Local rules" theory applied to polyomavirus polymorphic capsid assemblies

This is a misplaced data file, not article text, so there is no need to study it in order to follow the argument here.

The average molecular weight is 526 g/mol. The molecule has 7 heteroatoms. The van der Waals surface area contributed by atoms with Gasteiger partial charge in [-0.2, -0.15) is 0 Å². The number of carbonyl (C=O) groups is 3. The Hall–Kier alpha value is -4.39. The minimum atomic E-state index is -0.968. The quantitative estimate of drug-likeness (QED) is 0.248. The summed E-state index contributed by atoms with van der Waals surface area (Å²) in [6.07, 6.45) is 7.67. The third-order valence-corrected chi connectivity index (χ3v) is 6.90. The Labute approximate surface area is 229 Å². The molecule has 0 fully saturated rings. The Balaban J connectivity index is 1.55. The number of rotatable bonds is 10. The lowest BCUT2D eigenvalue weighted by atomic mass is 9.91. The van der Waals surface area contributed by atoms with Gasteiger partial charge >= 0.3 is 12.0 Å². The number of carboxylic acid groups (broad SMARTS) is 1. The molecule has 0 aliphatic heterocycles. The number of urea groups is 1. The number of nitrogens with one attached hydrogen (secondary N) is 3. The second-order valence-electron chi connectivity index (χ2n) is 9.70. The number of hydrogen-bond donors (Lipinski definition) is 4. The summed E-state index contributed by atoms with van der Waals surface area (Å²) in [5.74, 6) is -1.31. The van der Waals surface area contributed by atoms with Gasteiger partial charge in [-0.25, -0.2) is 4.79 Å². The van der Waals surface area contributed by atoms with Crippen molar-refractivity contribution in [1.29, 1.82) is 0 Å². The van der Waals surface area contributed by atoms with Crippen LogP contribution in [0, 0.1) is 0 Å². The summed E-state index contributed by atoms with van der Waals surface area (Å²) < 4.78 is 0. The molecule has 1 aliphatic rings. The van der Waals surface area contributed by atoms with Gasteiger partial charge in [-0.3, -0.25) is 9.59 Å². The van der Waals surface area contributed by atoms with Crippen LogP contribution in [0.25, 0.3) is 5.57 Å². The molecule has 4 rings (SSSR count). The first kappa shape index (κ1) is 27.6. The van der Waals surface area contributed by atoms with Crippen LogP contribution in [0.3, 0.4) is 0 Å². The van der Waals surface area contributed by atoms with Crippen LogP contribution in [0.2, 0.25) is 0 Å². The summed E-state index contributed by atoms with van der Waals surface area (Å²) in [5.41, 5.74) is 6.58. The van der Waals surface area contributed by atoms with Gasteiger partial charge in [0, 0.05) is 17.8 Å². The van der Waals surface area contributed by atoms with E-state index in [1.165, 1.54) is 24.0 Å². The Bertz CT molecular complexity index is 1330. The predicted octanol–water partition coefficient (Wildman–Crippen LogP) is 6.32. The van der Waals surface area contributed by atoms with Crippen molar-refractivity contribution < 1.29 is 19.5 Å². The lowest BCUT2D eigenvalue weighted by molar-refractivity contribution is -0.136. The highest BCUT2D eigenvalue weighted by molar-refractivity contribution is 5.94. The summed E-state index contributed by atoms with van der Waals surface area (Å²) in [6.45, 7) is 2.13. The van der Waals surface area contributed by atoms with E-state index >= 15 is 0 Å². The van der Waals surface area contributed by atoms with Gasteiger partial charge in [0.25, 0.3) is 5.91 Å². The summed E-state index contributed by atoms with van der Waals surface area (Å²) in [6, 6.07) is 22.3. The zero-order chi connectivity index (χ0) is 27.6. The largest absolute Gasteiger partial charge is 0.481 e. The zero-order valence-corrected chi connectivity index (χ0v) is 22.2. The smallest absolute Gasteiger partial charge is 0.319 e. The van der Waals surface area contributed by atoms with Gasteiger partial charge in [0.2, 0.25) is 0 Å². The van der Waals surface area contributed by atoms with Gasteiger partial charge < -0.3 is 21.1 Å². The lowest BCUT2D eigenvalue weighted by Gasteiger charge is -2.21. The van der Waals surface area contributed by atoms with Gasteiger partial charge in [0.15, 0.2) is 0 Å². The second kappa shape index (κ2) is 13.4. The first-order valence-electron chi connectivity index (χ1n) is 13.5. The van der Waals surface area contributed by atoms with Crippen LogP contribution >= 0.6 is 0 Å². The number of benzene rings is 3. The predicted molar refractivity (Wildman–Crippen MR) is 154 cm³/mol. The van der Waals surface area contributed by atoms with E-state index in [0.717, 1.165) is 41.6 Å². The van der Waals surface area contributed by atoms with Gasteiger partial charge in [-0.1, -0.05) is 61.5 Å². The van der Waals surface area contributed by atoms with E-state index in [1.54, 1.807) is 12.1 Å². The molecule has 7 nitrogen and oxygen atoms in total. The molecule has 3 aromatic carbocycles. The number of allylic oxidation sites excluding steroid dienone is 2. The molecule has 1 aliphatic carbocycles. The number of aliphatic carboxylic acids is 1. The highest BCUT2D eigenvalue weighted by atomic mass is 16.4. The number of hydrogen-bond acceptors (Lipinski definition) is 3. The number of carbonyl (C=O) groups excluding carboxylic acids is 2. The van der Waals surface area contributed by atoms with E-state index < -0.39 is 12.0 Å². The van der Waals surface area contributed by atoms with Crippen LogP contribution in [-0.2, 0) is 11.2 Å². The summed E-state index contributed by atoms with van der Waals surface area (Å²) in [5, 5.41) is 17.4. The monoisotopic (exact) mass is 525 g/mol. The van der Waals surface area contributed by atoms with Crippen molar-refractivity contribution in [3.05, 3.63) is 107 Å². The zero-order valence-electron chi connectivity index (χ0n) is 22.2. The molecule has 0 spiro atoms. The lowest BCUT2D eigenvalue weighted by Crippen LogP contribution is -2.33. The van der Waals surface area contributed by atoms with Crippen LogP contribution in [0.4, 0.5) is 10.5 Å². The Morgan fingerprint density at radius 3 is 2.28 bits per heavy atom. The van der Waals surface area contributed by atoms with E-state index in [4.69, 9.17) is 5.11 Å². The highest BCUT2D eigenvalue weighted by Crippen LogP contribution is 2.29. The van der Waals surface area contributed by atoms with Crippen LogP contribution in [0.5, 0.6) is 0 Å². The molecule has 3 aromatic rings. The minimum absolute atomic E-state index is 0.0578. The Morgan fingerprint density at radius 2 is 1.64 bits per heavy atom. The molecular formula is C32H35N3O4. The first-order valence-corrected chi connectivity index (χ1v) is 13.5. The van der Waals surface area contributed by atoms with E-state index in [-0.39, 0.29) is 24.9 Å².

The papovaviruses are nonenveloped dsDNA viruses whose capsids are characterizedby a non-quasi-equivalent bonding pattern in which 72 pentameric capsomeres occupy positions having either five or six neighboring capsomeres. The local rules theory of Berger et al. (1994, Proc. Natl. Acad. Sci. USA, 91, 7732-7736),previously developed to explain aspects of icosahedral capsid assembly, has beenapplied to the papovavirus geometry. Local rules describe capsid symmetry patterns in terms of the local interactions of assembly units, such as coat proteins or capsomeres. Polymorphic assemblies, including T = 1 icosahedral, dodecahedral, spiral, and tubular structures of the polyomavirus VP1 protein, can be induced by specific mutations or changes in the solvent conditions during in vitro assembly of the recombinant coat protein. Local rules models were developed to model the wild-type capsid and several polymorphic assemblies. Some assemblies corresponded to structures modeled by small deviations from wild-type local rules. We conclude that aspects of polyomavirus assembly are consistent with local rules models, although they do not explain all polymorphisms. These results may provide insights into the nature of papovavirus assembly, constraints on assembly pathways, and strategies for disrupting assembly.